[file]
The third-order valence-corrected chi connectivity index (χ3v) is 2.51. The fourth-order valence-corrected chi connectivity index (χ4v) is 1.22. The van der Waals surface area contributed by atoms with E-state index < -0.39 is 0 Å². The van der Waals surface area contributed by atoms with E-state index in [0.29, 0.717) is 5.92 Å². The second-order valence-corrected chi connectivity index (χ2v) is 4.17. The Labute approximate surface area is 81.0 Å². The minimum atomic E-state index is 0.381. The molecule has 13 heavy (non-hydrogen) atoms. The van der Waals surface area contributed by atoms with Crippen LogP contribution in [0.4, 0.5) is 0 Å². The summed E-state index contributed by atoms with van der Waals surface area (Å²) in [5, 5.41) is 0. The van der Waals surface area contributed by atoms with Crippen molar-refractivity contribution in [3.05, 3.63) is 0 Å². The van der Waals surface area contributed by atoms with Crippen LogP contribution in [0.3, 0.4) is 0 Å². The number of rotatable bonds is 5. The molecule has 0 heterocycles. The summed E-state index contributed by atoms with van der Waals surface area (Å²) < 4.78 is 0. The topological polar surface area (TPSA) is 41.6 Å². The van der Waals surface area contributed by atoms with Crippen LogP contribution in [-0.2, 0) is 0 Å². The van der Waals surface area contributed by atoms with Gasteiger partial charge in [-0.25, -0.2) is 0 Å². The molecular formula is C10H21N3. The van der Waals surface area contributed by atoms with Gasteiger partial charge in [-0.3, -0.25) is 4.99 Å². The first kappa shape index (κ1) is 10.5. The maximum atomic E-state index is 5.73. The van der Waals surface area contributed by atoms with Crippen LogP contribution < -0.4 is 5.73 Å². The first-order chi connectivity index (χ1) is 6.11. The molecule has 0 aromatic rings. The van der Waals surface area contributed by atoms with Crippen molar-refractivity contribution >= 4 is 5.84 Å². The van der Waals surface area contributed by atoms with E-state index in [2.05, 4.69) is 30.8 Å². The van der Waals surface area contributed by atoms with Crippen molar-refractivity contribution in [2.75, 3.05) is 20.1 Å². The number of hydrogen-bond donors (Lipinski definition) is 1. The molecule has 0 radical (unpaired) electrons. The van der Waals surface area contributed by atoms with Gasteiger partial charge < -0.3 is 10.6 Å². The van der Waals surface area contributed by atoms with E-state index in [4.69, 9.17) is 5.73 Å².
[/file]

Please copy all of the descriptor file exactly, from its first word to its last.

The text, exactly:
The third-order valence-corrected chi connectivity index (χ3v) is 2.51. The fourth-order valence-corrected chi connectivity index (χ4v) is 1.22. The van der Waals surface area contributed by atoms with E-state index < -0.39 is 0 Å². The van der Waals surface area contributed by atoms with E-state index in [0.29, 0.717) is 5.92 Å². The second-order valence-corrected chi connectivity index (χ2v) is 4.17. The Labute approximate surface area is 81.0 Å². The minimum atomic E-state index is 0.381. The molecule has 13 heavy (non-hydrogen) atoms. The van der Waals surface area contributed by atoms with Crippen LogP contribution in [0.4, 0.5) is 0 Å². The summed E-state index contributed by atoms with van der Waals surface area (Å²) in [5, 5.41) is 0. The van der Waals surface area contributed by atoms with Crippen molar-refractivity contribution in [3.05, 3.63) is 0 Å². The van der Waals surface area contributed by atoms with Crippen LogP contribution in [0.3, 0.4) is 0 Å². The number of rotatable bonds is 5. The molecule has 0 heterocycles. The summed E-state index contributed by atoms with van der Waals surface area (Å²) < 4.78 is 0. The topological polar surface area (TPSA) is 41.6 Å². The van der Waals surface area contributed by atoms with Crippen LogP contribution in [-0.2, 0) is 0 Å². The van der Waals surface area contributed by atoms with Gasteiger partial charge in [-0.25, -0.2) is 0 Å². The molecular formula is C10H21N3. The van der Waals surface area contributed by atoms with Gasteiger partial charge in [-0.3, -0.25) is 4.99 Å². The first kappa shape index (κ1) is 10.5. The maximum atomic E-state index is 5.73. The van der Waals surface area contributed by atoms with Crippen LogP contribution < -0.4 is 5.73 Å². The first-order chi connectivity index (χ1) is 6.11. The molecule has 0 aromatic rings. The van der Waals surface area contributed by atoms with Crippen molar-refractivity contribution >= 4 is 5.84 Å². The van der Waals surface area contributed by atoms with E-state index in [2.05, 4.69) is 30.8 Å². The van der Waals surface area contributed by atoms with Crippen molar-refractivity contribution in [2.75, 3.05) is 20.1 Å². The number of hydrogen-bond donors (Lipinski definition) is 1. The molecule has 0 radical (unpaired) electrons. The van der Waals surface area contributed by atoms with Gasteiger partial charge < -0.3 is 10.6 Å². The van der Waals surface area contributed by atoms with E-state index in [4.69, 9.17) is 5.73 Å².